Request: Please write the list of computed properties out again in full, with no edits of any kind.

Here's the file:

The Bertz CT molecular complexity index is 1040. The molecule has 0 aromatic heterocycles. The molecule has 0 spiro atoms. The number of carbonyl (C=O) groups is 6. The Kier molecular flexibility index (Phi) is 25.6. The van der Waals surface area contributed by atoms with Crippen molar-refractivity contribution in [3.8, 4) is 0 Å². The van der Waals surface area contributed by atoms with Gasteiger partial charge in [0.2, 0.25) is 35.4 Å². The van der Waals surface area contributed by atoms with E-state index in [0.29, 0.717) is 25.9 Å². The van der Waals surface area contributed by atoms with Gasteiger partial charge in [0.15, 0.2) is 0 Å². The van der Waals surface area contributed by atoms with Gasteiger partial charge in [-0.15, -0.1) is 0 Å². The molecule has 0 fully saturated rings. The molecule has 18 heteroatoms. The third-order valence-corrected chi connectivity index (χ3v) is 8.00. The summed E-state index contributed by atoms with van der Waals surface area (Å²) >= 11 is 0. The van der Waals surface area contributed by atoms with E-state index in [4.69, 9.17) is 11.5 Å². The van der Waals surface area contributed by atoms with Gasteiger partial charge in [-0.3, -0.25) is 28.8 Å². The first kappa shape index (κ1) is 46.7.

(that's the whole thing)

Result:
The Bertz CT molecular complexity index is 1040. The molecule has 0 aromatic heterocycles. The molecule has 0 spiro atoms. The number of carbonyl (C=O) groups is 6. The Kier molecular flexibility index (Phi) is 25.6. The van der Waals surface area contributed by atoms with Crippen molar-refractivity contribution in [3.8, 4) is 0 Å². The van der Waals surface area contributed by atoms with Gasteiger partial charge in [0.2, 0.25) is 35.4 Å². The van der Waals surface area contributed by atoms with E-state index in [0.29, 0.717) is 25.9 Å². The van der Waals surface area contributed by atoms with Gasteiger partial charge in [0.15, 0.2) is 0 Å². The van der Waals surface area contributed by atoms with Gasteiger partial charge in [-0.15, -0.1) is 0 Å². The molecule has 0 fully saturated rings. The molecule has 18 heteroatoms. The third-order valence-corrected chi connectivity index (χ3v) is 8.00. The summed E-state index contributed by atoms with van der Waals surface area (Å²) >= 11 is 0. The van der Waals surface area contributed by atoms with E-state index in [4.69, 9.17) is 11.5 Å². The van der Waals surface area contributed by atoms with Gasteiger partial charge in [-0.3, -0.25) is 28.8 Å². The first kappa shape index (κ1) is 46.7.